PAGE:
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Dottard had given an excellent answer already. Here I'll supplement a bit. NIV Exodus 28:

42 “Make linen undergarments as a covering for the body, reaching from the waist to the thigh. 43 Aaron and his sons must wear them whenever they enter the tent of meeting or approach the altar to minister in the Holy Place, so that they will not incur guilt and die.

This was an example of modesty regarding the priests in the Holy Place in the OT. There was another example in the NT. John 21:

1 Afterward Jesus appeared again to his disciples, by the Sea of Galilee. It happened this way: 2 Simon Peter, Thomas (also known as Didymus), Nathanael from Cana in Galilee, the sons of Zebedee, and two other disciples were together. 3“I’m going out to fish,” Simon Peter told them, and they said, “We’ll go with you.” So they went out and got into the boat, but that night they caught nothing.

Peter was with his co-workers in the boat. Later, Jesus showed up on shore.

7 Then the disciple whom Jesus loved said to Peter, “It is the Lord!” As soon as Simon Peter heard him say, “It is the Lord,” he wrapped his outer garment around him (for he had taken it off) and jumped into the water.

I suspect that before he put his outer garment on, he had something that covered his waist to thigh. Peter's sense of modesty depends on what he was doing, whom he was with, and whom he was going to see.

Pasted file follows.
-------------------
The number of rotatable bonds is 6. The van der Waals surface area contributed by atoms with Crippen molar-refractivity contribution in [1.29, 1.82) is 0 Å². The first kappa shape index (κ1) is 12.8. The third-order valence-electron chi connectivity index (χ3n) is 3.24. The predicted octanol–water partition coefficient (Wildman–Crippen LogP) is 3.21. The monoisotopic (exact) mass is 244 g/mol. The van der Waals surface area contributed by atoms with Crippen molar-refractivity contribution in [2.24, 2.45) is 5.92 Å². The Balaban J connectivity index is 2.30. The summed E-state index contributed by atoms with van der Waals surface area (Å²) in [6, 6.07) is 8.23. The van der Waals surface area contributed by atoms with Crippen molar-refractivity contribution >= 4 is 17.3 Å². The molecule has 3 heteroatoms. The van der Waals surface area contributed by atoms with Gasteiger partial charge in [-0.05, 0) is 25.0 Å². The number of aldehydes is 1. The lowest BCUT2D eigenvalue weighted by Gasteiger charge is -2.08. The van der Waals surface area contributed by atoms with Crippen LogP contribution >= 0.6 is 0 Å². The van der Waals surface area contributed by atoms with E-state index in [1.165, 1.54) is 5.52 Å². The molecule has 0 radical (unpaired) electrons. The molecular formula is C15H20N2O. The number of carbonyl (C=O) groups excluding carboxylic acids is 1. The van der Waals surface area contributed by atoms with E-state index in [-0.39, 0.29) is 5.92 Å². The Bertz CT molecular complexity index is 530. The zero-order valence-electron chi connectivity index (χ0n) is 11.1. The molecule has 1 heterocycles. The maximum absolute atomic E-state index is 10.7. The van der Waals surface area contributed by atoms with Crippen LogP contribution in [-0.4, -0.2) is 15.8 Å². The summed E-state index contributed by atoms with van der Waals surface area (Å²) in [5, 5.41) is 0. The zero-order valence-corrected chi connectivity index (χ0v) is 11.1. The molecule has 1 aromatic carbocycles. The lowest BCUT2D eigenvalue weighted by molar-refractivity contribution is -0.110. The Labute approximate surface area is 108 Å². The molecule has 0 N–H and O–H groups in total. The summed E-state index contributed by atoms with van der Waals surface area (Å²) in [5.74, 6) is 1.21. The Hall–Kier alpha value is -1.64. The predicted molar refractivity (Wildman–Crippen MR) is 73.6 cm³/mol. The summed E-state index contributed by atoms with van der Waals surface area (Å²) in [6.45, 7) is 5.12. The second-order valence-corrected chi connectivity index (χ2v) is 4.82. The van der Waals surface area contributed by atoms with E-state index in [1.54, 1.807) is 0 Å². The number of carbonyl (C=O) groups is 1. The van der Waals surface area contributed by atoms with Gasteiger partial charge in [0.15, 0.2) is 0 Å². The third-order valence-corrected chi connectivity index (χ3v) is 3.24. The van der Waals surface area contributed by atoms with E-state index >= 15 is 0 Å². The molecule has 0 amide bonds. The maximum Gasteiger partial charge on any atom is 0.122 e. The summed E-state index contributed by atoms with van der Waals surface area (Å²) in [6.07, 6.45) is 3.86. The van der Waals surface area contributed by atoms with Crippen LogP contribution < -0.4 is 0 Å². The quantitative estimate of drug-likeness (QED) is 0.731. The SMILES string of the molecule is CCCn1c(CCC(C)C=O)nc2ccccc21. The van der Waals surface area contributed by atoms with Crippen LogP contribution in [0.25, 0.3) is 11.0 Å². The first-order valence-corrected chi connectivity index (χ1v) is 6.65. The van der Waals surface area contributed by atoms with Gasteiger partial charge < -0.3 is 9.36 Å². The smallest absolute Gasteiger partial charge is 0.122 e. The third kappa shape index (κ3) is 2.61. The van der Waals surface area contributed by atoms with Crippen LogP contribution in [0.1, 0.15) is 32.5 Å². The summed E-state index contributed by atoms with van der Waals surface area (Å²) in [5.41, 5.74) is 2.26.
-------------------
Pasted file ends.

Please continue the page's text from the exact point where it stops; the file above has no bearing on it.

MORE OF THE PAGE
On another occasion, Genesis 24:

9 So the servant put his hand under the thigh of his master Abraham and swore an oath to him concerning this matter.

Modesty depended on the occasion.

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  • The Pulpit Commentary says the linen trousers were commonly worn by Egyptians, reaching “from the waist to a little above the knee.” However, it goes further on the phrase translated “to the thighs”: It means “to the bottom of the thighs where they adjoin on the knee.” Thus, while the type commonly worn by Egyptians could go only "a little above the knee," God's commandment that they cover from the waist to the thighs means to cover all the waist and thighs, being knee-length, according to the Pulpit Commentary. Is this the sense? Reference: biblehub.com/commentaries/exodus/28-42.htm
    – The Editor
    Aug 26, 2021 at 1:55
  • Yes, I'd put some weight to that but this does not carry mathematical precision.
    – user35953
    Aug 26, 2021 at 13:52